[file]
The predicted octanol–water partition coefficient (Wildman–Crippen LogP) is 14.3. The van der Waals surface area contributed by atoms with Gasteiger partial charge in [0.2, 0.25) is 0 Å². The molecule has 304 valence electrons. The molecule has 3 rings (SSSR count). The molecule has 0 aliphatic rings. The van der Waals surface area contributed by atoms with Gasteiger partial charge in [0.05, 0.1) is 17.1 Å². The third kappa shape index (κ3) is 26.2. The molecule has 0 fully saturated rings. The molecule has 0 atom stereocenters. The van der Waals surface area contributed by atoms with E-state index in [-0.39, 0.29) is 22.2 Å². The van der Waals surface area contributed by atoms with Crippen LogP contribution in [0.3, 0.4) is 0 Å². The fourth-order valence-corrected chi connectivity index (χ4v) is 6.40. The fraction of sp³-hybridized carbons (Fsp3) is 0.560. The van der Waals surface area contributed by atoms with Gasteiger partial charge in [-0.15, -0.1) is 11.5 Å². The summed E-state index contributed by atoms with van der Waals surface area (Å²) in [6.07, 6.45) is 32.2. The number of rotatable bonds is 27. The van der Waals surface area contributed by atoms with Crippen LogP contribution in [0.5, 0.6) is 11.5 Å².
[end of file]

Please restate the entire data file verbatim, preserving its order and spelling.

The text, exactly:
The predicted octanol–water partition coefficient (Wildman–Crippen LogP) is 14.3. The van der Waals surface area contributed by atoms with Gasteiger partial charge in [0.2, 0.25) is 0 Å². The molecule has 304 valence electrons. The molecule has 3 rings (SSSR count). The molecule has 0 aliphatic rings. The van der Waals surface area contributed by atoms with Gasteiger partial charge in [0.05, 0.1) is 17.1 Å². The third kappa shape index (κ3) is 26.2. The molecule has 0 fully saturated rings. The molecule has 0 atom stereocenters. The van der Waals surface area contributed by atoms with E-state index in [-0.39, 0.29) is 22.2 Å². The van der Waals surface area contributed by atoms with Crippen LogP contribution in [0.3, 0.4) is 0 Å². The fourth-order valence-corrected chi connectivity index (χ4v) is 6.40. The fraction of sp³-hybridized carbons (Fsp3) is 0.560. The van der Waals surface area contributed by atoms with Gasteiger partial charge in [-0.15, -0.1) is 11.5 Å². The summed E-state index contributed by atoms with van der Waals surface area (Å²) in [6.07, 6.45) is 32.2. The number of rotatable bonds is 27. The van der Waals surface area contributed by atoms with Crippen LogP contribution in [0.5, 0.6) is 11.5 Å².